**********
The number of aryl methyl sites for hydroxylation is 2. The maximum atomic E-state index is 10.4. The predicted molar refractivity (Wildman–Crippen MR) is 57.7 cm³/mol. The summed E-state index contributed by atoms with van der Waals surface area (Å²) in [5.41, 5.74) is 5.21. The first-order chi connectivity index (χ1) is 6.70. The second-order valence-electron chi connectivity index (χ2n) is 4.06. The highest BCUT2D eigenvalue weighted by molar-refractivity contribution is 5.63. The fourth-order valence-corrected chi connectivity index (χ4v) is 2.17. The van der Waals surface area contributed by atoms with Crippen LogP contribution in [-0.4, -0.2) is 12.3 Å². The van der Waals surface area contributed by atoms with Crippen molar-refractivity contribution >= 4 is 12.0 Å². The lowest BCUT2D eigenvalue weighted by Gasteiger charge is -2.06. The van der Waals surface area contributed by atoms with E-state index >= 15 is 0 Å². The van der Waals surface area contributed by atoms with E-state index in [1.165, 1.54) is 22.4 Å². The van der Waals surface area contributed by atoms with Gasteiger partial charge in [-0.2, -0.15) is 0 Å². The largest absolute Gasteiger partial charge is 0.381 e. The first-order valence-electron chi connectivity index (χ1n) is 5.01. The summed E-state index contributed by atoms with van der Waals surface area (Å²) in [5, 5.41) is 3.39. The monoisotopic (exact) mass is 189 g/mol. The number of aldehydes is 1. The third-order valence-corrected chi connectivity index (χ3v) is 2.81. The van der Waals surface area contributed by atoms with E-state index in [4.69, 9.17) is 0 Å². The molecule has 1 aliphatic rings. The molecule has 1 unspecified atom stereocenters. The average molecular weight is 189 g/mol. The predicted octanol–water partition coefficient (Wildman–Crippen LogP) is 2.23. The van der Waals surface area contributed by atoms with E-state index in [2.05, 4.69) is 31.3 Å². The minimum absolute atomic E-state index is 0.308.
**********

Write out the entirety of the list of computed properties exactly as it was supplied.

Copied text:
The number of aryl methyl sites for hydroxylation is 2. The maximum atomic E-state index is 10.4. The predicted molar refractivity (Wildman–Crippen MR) is 57.7 cm³/mol. The summed E-state index contributed by atoms with van der Waals surface area (Å²) in [5.41, 5.74) is 5.21. The first-order chi connectivity index (χ1) is 6.70. The second-order valence-electron chi connectivity index (χ2n) is 4.06. The highest BCUT2D eigenvalue weighted by molar-refractivity contribution is 5.63. The fourth-order valence-corrected chi connectivity index (χ4v) is 2.17. The van der Waals surface area contributed by atoms with Crippen LogP contribution in [-0.4, -0.2) is 12.3 Å². The van der Waals surface area contributed by atoms with Crippen molar-refractivity contribution >= 4 is 12.0 Å². The lowest BCUT2D eigenvalue weighted by Gasteiger charge is -2.06. The van der Waals surface area contributed by atoms with E-state index >= 15 is 0 Å². The van der Waals surface area contributed by atoms with E-state index in [1.165, 1.54) is 22.4 Å². The van der Waals surface area contributed by atoms with Gasteiger partial charge in [-0.2, -0.15) is 0 Å². The largest absolute Gasteiger partial charge is 0.381 e. The first-order valence-electron chi connectivity index (χ1n) is 5.01. The summed E-state index contributed by atoms with van der Waals surface area (Å²) in [5, 5.41) is 3.39. The monoisotopic (exact) mass is 189 g/mol. The number of aldehydes is 1. The third-order valence-corrected chi connectivity index (χ3v) is 2.81. The van der Waals surface area contributed by atoms with E-state index in [4.69, 9.17) is 0 Å². The molecule has 1 aliphatic rings. The molecule has 1 unspecified atom stereocenters. The average molecular weight is 189 g/mol. The predicted octanol–water partition coefficient (Wildman–Crippen LogP) is 2.23. The van der Waals surface area contributed by atoms with E-state index in [2.05, 4.69) is 31.3 Å². The minimum absolute atomic E-state index is 0.308.